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BJJ Roadmap 1.3

BJJ Roadmap 1.3



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Published by daviid
A Roadmap for beginning Brazilian Jiu-Jitsu
A Roadmap for beginning Brazilian Jiu-Jitsu

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Published by: daviid on Dec 13, 2008
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A Roadmap for Brazilian Jiu-jitsu, by Stephan Kestingwww.grapplearts.com & www.beginningBJJ.com2 of 35
 About the Author
Stephan began his martial arts training in 1981. He currently holds thefollowing ranks and certifications:Black Belt in Brazilian jiu-jitsuInstructor in Erik Paulson's Combat Submission WrestlingBlack Belt in Kajukenbo KarateInstructor in Dan Inosanto's Jun Fan Jeet Kune Do, FilipinoMartial Arts, and Maphalindo SilatYears of experience in a wide range of other martial arts includingJudo, Muay Thai, Sambo, Kung Fu, and CapoeiraStephan runs Grapplearts.com and writes two online newsletters: theBeginning BJJ Newsletter (www.beginningbjj.com) and the GrapplingTips Newsletter (www.grapplearts.com). He has helped tens ofthousands of grapplers improve their skills via his DVD instruction.He has published more than 20 articles in magazines like Black Belt,Ultimate Grappling, Tapout, and Ultimate Athlete. Interviews withStephan have been featured on The Fightworks Podcast andLockflow.com.
A Roadmap for Brazilian Jiu-jitsu
Edition 1.3by Stephan Kesting
You may distribute this e-Book freely to whomever you want without asking me first. You can email it to your training partners, make it mandatory reading for your students, or add it as a download from your website.The only restrictions are: 1.I
must not be sold,
although you can include it as bonus when selling other items.2.It must be distribute
unchanged and unmodified in the current PDF file format.
I would like to thank my instructors, including Professor Marcus Soares, Coach Erik Paulson, Guro DanInosanto, and Sifu Philip Gelinas. I am also very grateful to my training partners, without whom my personaldevelopment would not have been possible. Also thanks to Jason Parry and Sean McHugh (fromVothPhotography.com) for helping with the photos.
A Roadmap for Brazilian Jiu-jitsu, by Stephan Kestingwww.grapplearts.com & www.beginningBJJ.com3 of 35
Note to the reader regarding web links
There are many links throughout this book to relevant tips, articles and tutorials, and you should checkthem out. If you are using version 7.0 or higher of Adobe Reader then these links should be clickable fromyour PDF browser.If the links don't work then go towww.adobe.com/products/acrobat/readstep2.htmlto download a free copyof the latest Adobe Reader, OR go towww.beginnningbjj.com/resourcesto get to a page with all the linksmentioned in this book.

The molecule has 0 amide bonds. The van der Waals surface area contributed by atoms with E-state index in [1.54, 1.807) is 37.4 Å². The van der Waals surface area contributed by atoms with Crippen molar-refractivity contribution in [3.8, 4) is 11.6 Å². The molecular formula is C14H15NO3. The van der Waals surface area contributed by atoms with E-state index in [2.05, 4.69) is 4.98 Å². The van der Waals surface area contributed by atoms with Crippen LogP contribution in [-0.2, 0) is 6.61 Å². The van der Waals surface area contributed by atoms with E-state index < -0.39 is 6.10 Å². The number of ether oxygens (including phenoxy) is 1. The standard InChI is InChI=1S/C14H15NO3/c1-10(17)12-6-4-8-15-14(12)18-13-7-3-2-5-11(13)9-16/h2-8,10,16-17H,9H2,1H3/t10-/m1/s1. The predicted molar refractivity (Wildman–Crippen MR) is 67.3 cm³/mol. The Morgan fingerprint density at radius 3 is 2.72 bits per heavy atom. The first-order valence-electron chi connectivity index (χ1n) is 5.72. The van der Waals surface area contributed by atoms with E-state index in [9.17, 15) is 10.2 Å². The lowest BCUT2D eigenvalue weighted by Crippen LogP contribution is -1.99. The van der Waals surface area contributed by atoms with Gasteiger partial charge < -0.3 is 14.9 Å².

What this book is about
This book is part of the materials provided in a FREE e-Course designed for people starting out in BrazilianJiu-jitsu, available atwww.beginningBJJ.com.The goal of this book is NOT to teach you specific techniques - you can learn those from your instructor,your fellow students, and other resources such as books and DVDs. My goal here is to
give you a basicframework to help you make sense of all the different techniques you are learning.
In essence I amtrying to give you a big picture which functions as a kind of filing system to help you learn more efficiently,and to access the correct technique quickly in the heat of battle.
Why is Brazilian Jiu-jitsu so complicated?
The initial stages of learning Brazilian jiu-jitsu (BJJ) can be a confusing, frustrating and overwhelmingprocess.
This confusion is understandable: grappling is complex
, and it's easy to get lost in themultitude of techniques and details before you ever reach any level of mastery in the sport. Because ofthis complexity many people quit the art prematurely, and thus never get a chance to experience the joyand excitement of this exciting sport, which is also an incredibly effective martial art.As I just stated, grappling is complex. It is, in fact, MORE complex than most other martial arts. Let'sconsider boxing for a second, which really only has 5 or 6 different punches (
jab, cross, hook, uppercut,overhand, etc.). Add in a few defenses and a bit of footwork, and you basically have the entire boxingsystem in a nutshell. I
m not saying that boxing isn
t effective – it's a great system and at the higher levelsit is very subtle - but it just doesn't have very many individual techniques to learn.Grappling, by contrast, has at least 6 primary positions (compared to one or two stances in boxing). Eachof these 6 positions needs to be trained both on top and bottom, and on the right and left. After that thereare many additional variations of each position. Then for each of these positions you can apply a hugenumber of different transitions, submissions, escapes and defenses. It's easy to see why BJJ hashundreds and hundreds of distinct techniques, and why new students can quickly feel overwhelmed.So what should a beginner do to make sense of all this technique? How can he organize his knowledgeand decide what he should learn next? Part of the solution is to recognize that there are only 6 primaryBJJ positions.
The 6 Primary Positions
If you watch any BJJ sparring, be it in class or at a tournament, you will see that the combatants spendabout 90% of their time on the ground in one of the following positions:1.Guard2.Side Mount3.Knee Mount4.Mount5.Rear Mount6.Turtle

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